In the present article forecasts of China's upcoming development are given. It is shown why China, even with all its possible future success, will be unable to take the USA's place in the World System. The merits and shortcomings of the characteristics of the modern Chinese economic development model are revealed. The conclusion is made that the Chinese economy, with all its achievements, remains generally extensive and, based on the consumption of excessive numbers of various resources and funds and with respect to the attendant investment gain, will become more and more ineffective. The author believes that it will be impossible to reconstruct the Chinese development model and GDP growth rates will slow down soon.
In the present paper, on the basis of the theory of production principles and production revolutions, we reveal the interrelation between K-waves and major technological breakthroughs in history and make some predictions about features of the sixth Kondratieff wave in the light of the Cybernetic Revolution which, we think, started in the 1950s. We assume that the sixth K-wave in the 2030s and 2040s will merge with the final phase of the Cybernetic Revolution (which we call the phase of self-regulating systems). This period will be characterized by breakthroughs in medical technologies which will manage to combine many other technologies into a single complex of MBNRIC-technologies (med-bio-nano-robo-info-cognitive technologies). The article offers some predictions concerning the development of these technologies.
We find rather strong evidence for the unconditional convergence among all the larger countries comprising the overwhelming majority of the world population and poducing the major part of the world GDP after 1998. These findings are shown to be not as incongruent with the results of the previous convergence research as one may think - the previous research did not deny the convergence phenomenon per se, but rather insisted on its conditionality, whereas we suggest that the worldwide switch from the conditional to the unconditional convergence pattern that we recently observe is accounted for by the point that by the late 1990s all the major developing countries and economies of the world began to satisfy (more or less) the najor conditions of the conditional convergence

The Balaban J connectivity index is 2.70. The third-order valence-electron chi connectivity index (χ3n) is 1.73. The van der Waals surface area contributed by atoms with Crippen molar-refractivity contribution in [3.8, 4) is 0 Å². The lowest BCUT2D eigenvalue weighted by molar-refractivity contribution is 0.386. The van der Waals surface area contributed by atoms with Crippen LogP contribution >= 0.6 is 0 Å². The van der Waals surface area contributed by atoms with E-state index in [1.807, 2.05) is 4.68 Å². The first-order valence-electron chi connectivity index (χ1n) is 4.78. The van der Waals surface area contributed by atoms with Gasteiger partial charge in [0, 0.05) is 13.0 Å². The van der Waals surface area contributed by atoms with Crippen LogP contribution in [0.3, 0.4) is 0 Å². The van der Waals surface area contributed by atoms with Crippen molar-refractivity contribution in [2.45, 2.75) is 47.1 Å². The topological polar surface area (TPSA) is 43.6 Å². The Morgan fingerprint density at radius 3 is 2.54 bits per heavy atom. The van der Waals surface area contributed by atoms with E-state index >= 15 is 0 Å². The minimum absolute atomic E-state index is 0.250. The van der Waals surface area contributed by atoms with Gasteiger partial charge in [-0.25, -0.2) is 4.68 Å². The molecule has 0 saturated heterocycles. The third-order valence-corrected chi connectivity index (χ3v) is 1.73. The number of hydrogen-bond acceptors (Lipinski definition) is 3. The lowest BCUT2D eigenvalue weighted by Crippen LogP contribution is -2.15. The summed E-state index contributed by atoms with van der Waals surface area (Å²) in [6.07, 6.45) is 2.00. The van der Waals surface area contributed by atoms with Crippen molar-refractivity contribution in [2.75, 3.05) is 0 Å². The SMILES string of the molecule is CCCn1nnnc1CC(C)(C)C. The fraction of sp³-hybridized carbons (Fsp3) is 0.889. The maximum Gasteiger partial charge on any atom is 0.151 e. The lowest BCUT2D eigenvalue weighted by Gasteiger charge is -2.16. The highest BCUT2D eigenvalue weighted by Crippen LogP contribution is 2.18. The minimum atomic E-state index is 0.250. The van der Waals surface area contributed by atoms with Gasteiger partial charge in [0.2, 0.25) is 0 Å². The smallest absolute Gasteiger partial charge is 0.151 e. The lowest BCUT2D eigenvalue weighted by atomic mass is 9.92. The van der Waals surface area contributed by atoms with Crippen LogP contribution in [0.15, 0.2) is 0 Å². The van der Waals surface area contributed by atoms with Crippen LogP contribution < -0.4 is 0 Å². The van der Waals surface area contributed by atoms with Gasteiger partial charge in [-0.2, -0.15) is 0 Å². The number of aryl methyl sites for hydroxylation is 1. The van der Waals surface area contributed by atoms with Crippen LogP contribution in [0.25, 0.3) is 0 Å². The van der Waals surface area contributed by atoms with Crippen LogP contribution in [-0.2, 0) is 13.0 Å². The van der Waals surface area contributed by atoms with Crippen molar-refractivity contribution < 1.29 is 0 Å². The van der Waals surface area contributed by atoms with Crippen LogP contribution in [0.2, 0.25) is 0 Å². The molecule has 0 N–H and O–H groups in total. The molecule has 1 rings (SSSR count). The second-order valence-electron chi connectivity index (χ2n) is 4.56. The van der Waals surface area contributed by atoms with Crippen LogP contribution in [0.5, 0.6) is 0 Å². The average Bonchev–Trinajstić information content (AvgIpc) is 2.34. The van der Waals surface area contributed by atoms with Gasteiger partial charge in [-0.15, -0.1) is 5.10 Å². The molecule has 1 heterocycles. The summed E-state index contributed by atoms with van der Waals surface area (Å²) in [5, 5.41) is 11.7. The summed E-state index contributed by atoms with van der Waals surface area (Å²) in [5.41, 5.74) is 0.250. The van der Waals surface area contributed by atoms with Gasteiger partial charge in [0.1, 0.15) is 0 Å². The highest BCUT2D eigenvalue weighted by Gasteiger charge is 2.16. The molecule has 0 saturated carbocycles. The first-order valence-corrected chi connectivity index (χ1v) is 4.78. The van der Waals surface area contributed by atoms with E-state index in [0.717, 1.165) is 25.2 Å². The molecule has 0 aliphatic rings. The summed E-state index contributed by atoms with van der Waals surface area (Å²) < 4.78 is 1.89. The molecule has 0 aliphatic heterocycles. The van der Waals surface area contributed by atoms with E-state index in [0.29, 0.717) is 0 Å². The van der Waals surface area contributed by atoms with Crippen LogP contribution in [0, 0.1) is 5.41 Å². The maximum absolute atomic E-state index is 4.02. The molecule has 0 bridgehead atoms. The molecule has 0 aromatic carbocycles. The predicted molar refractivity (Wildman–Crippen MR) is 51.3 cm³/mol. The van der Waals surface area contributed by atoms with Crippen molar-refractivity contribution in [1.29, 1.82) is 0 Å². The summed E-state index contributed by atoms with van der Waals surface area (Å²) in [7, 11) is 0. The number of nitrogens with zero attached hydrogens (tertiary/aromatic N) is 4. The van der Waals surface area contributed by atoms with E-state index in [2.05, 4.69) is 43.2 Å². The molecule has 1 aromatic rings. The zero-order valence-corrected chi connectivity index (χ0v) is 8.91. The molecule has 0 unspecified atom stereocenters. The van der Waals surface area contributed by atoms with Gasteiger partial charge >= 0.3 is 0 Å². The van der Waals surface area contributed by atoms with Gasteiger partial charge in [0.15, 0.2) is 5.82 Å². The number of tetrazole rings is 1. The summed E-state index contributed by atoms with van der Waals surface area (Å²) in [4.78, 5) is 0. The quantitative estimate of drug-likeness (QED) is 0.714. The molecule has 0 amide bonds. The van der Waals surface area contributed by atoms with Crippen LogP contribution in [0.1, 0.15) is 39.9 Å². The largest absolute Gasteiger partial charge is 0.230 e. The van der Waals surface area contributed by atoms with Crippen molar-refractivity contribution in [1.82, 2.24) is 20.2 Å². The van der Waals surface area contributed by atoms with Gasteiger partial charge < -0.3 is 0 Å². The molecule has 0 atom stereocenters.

The process of globalization undoubtedly contributes to the change and reduction of the scope of state sovereign powers. The list of threats to state sovereignty often includes global financial flows, multinational corporations, global media empires, and the Internet etc. At the same time (note that this point is debated surprisingly little and occasionally), since the end of World War II, increasingly more states have been willingly and consciously limiting their sovereign rights. And what is extremely important, many countries quite often give away some of their sovereign powers voluntarily. In the article, it is argued that the factor of voluntariness in reducing one's own authority is, no doubt, the most important in understanding the future of the state.
There are several reasons for such voluntariness and ‘altruism’, including the fact that such a restriction becomes profitable, as in return the countries expect to gain quite real advantages especially as members of regional and interregional unions. The transformation of sovereignty proceeds somehow almost in all countries. However, it is more characteristic of Western countries.
The formation of the Afroeurasian world-system was one of the crucial points of social evolution, starting from which the social evolution rate and effectiveness increased dramatically. In the present article we analyze processes and scales of global integration in historical perspective, starting with the Agrarian Revolution. We connect the main phases of historical globalization with the processes of the development of the Afroeurasian world-system. In the framework of the Afroeurasian world-system the integration began a few thousand years BCE. In this world-system the continental and supracontinental links became rather developed long before the Great Geographic Discoveries and thus, they could quite be denoted as global (albeit in a somehow limited sense). As some researchers are still inclined to underestimate the scale of those links in the pre-Industrial era, it appears necessary to provide additional empirical support for our statement. It also turns necessary to apply a special methodology (which necessitated the use of the world-system approach). We analyze some versions of periodization of globalization history. We also propose our own periodization of globalization history using as its basis the growing scale of intersocietal links as an indicator of the level of globalization development.